It often brings victim and offender together to talk about how they have been victimised, how they have been injured, why they have committed crime, and how to find a path forward that works for everyone. As a result, it is a solution-focused approach that helps the offender as well as the victim rather than being punitive. As such, it recognises the needs of the victim, something that the Indian Criminal Justice System has frequently been accused of neglecting.

According to Justice Wadhwa, “if justice is not served to the victim of the crime, criminal justice would appear to be lacking.” In the criminal justice system, a victim of crime cannot be ignored. He has endured the most hardship. His family is completely destroyed, especially if he passes away or sustains more injuries. Even while a life lost or an honour taken cannot be restored, compensation can at least bring some comfort.” Restitution and compensation to the victim are now the top priorities for all criminal justice systems worldwide.

Process of Restorative Justice –

  1. Dialogue between victim & offender: It has received a great deal of attention globally and is one of the best ways to demonstrate how restorative justice operates. The “victim” and the “offender” meet in person with the assistance of a skilled mediator to devise a plan to make up for any harm caused by the crime or civil wrong that occurred.
  2. Conferencing: “Community service,” “offender therapy,” monetary restitution, symbolic restitution catered to the victim’s needs, or any other agreed-upon undertaking to repair the victim’s harm caused by the offender are all examples of redress that can be discussed and agreed upon during a sentencing hearing.
  3. Forming restorative circle: Stakeholders get together in restorative circles to talk and listen to one another. During the discussion, participants should stand in a circle and give each other a fair chance to speak. People can talk about the reparation for the crime or civil wrong as well as its effects on the victim, their relatives, and the community in these Circles.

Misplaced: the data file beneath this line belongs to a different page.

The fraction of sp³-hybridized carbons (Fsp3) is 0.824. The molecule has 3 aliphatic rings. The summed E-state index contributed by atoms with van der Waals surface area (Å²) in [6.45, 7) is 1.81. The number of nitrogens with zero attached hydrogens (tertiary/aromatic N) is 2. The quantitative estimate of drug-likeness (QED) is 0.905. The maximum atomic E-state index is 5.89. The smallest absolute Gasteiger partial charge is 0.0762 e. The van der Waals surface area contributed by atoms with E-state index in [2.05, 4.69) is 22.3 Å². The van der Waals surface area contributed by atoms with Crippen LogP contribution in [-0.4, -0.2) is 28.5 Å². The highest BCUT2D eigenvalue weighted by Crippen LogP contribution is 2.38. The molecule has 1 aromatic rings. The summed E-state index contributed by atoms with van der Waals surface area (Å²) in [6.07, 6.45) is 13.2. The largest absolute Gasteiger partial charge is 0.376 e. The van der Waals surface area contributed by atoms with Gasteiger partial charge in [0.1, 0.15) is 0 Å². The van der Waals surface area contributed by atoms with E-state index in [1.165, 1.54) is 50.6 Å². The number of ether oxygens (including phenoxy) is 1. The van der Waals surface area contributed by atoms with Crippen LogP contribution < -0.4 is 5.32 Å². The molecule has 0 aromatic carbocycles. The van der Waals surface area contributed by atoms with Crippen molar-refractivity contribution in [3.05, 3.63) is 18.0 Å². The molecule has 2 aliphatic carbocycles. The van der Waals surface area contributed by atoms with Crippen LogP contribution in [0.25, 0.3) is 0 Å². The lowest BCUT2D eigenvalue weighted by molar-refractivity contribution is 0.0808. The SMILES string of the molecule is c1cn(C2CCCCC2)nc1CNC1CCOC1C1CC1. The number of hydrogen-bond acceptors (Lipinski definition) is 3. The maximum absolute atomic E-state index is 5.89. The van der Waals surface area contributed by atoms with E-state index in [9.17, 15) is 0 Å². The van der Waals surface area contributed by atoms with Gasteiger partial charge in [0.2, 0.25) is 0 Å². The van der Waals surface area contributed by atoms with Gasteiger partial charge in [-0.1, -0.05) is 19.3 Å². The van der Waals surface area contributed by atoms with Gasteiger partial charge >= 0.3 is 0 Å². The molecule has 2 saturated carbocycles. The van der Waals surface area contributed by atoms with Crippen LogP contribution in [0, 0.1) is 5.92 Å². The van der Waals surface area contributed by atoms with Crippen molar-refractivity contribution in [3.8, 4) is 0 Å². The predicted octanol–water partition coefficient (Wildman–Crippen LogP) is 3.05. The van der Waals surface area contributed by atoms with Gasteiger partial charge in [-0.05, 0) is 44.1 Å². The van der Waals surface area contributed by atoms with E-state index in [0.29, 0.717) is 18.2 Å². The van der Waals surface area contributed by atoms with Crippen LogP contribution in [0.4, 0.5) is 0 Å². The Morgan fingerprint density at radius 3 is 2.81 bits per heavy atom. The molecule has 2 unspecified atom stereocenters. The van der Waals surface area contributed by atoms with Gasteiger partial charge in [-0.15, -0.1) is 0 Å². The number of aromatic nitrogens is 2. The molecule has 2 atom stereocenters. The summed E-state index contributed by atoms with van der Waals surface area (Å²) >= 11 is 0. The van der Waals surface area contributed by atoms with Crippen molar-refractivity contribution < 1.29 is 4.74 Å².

Restorative Justice in India –

The “adversarial criminal justice system” in India has certain examples of “restorative justice,” which attests to the existence of some instances of “adversarial justice” in the “Indian criminal justice system.” The accused is “presumed innocent” unless and until they are proven guilty, with the exception of certain situations in which the “onus of proof” is on them. Alternatively, proving the defendant’s guilt beyond a reasonable doubt falls beyond the purview of the prosecution.

Anupam Sharma v. NCT of Delhi and Anr. 146 (2008) DLT 497, The “Delhi High Court” ruled that mediation and restorative justice are equivalent. Restoration of the “victim’s interest” is the goal of “Restorative justice” and nature. In restorative justice, the victim’s involvement in the “settlement” process is welcomed. It is an agreement and negotiation process that is consensual between the perpetrator and the victim, either directly or indirectly. In the field of “victimology,” the “Gujarat High Court” claims that this ruling is a first step towards realising the goal of restorative justice for crime victims.

Manohar Singh v. State of Rajasthan and Ors. AIR 2015 SC 1124, According to the Supreme Court, the purpose of Section 357 of the “Code of Criminal Procedure 1973” is to guarantee that victims’ interests are taken into consideration when developing the “criminal justice system”. There are instances when the circumstances are so dire that a person shouldn’t be kept behind bars. To ensure that complete justice is done, it is instead possible to order the accused to make restitution to the victim or other person who was harmed as a result of the crime.